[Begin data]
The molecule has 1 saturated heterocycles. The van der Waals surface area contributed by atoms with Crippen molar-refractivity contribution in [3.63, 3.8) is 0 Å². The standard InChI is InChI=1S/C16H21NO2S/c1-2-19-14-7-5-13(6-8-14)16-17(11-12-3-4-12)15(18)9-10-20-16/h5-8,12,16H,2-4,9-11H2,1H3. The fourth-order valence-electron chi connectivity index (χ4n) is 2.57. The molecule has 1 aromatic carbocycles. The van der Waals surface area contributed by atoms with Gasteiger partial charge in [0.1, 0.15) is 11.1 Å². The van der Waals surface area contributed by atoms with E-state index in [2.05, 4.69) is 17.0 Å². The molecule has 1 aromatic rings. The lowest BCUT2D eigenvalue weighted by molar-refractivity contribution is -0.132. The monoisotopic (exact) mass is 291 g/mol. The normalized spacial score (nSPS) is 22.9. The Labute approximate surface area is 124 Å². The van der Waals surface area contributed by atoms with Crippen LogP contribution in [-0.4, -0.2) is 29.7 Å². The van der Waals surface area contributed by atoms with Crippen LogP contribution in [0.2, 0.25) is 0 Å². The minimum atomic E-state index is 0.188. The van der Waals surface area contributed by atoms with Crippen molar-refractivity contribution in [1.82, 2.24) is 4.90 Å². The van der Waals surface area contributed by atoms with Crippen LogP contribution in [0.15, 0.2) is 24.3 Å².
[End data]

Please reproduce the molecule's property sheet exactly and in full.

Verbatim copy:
The molecule has 1 saturated heterocycles. The van der Waals surface area contributed by atoms with Crippen molar-refractivity contribution in [3.63, 3.8) is 0 Å². The standard InChI is InChI=1S/C16H21NO2S/c1-2-19-14-7-5-13(6-8-14)16-17(11-12-3-4-12)15(18)9-10-20-16/h5-8,12,16H,2-4,9-11H2,1H3. The fourth-order valence-electron chi connectivity index (χ4n) is 2.57. The molecule has 1 aromatic carbocycles. The van der Waals surface area contributed by atoms with Gasteiger partial charge in [0.1, 0.15) is 11.1 Å². The van der Waals surface area contributed by atoms with E-state index in [2.05, 4.69) is 17.0 Å². The molecule has 1 aromatic rings. The lowest BCUT2D eigenvalue weighted by molar-refractivity contribution is -0.132. The monoisotopic (exact) mass is 291 g/mol. The normalized spacial score (nSPS) is 22.9. The Labute approximate surface area is 124 Å². The van der Waals surface area contributed by atoms with Crippen LogP contribution in [-0.4, -0.2) is 29.7 Å². The van der Waals surface area contributed by atoms with Crippen LogP contribution in [0.2, 0.25) is 0 Å². The minimum atomic E-state index is 0.188. The van der Waals surface area contributed by atoms with Crippen molar-refractivity contribution in [1.82, 2.24) is 4.90 Å². The van der Waals surface area contributed by atoms with Crippen LogP contribution in [0.15, 0.2) is 24.3 Å².